Swedish artist and designer Erika Janunger’s short film “Weightless” is one of those things that you watch, and while you’re watching you’re not totally sure what you’re seeing or why you even like it, and then you realize you’ve watched the whole thing. Then you watch it again. Then you realize you’ve let it sink in and feel like an ass for not loving it the first time. But that’s the thing sometimes about breaking new ground – it’s so new you need to digest it and let it breathe until you really catch on to what you’re seeing.
A combo of dance and interiour design, this short film was Janunger’s masters project and is her way of exploring the intersection of architecture, choreography, and music. Though she’s not the first film maker to tilt a set to create the illusion of defying gravity, I’ve never seen it done so quite unapologetically before. It’s not a gimmick or just a visual trick – this weightlessness is part of these girls’ reality. Counter to our normal fantasies of the freedom of flight, they seem (in a crazy paradox) weighted down by their very weightlessness. Like it’s a cross they bare. When brilliant dancers Malin Stattin and Tuva Lundkvist gaze right into your eyes, you can tell this isn’t a state of being they’ve chosen for themselves.
She’s also almost shockingly multi-talented. She not only directed, art directed, and set designed “Weightless”, but she also wrote the music and lyrics to it’s haunting soundtrack. She’s got a Tori Amos-esque sound that I clearly dig, and she’s an equally accomplished liver performer. In fact her site divides into two sections – design and music. On the music portion you can download a few tracks for free and order her debut album “Hazy”. Plus, you can see a video of her performing live at the Lilith Eve’s Gala in Stockholm here.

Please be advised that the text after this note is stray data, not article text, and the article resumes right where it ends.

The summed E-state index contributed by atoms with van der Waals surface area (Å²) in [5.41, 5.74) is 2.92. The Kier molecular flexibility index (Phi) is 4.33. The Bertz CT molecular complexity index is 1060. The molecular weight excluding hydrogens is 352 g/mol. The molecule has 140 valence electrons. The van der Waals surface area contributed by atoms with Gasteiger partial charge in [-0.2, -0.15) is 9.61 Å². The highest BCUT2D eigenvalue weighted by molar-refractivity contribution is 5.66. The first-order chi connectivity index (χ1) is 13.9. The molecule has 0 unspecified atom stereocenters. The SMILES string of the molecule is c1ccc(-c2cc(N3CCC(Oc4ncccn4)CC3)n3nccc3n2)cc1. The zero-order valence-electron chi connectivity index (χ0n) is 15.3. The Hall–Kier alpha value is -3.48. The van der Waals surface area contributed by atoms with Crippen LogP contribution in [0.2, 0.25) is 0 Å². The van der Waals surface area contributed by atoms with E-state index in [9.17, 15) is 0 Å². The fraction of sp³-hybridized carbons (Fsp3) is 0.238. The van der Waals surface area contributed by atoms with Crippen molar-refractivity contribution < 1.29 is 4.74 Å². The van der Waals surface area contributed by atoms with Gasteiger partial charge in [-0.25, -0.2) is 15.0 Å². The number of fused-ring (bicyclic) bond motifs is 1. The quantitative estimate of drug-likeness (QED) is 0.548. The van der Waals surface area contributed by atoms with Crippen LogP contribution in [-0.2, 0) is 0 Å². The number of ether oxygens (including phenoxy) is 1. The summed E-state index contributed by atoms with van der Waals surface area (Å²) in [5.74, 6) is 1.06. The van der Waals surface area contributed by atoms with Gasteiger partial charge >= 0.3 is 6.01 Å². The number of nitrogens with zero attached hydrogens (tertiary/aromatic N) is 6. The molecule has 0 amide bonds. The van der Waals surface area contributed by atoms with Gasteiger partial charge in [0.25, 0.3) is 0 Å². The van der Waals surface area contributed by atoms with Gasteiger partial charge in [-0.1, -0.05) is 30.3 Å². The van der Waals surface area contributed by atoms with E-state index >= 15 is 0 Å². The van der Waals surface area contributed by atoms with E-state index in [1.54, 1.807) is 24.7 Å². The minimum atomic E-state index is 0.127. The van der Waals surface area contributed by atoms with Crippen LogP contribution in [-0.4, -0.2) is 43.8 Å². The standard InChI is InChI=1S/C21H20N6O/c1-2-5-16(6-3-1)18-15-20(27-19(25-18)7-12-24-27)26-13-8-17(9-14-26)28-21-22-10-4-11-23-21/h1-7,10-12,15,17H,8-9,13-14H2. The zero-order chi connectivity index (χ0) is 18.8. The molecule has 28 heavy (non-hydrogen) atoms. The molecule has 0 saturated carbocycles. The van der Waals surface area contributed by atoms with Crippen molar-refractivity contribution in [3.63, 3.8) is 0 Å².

On the design side, her site is a trove of various projects, including “Workshop in the Woods” where she lit up a forest near Gothtenburg, Sweden.
In fact the more you look into her work, the more it seems like there’s nothing she can’t do. Holding a masters in interiour architecture and furniture design from the College of Art, Craft, and Design in Stockholm, Janunger clearly has an eye for design. But it’s her drive to explore the art of how people interact with her creations – with lighting, with a chair – that sets her apart. She is driven to create, as her statement on her site makes pretty clear:
“Creating architecture and design, is like making music. By using three dimensions – three notes, you make a chord. By using many chords, shapes and spaces – you can create an entire world… I want to understand how all that works, I want to create surroundings and objects based upon peoples lives and feelings. I want to create worlds, I want to play God.”
Via Brian Fichtner @ Cool Hunting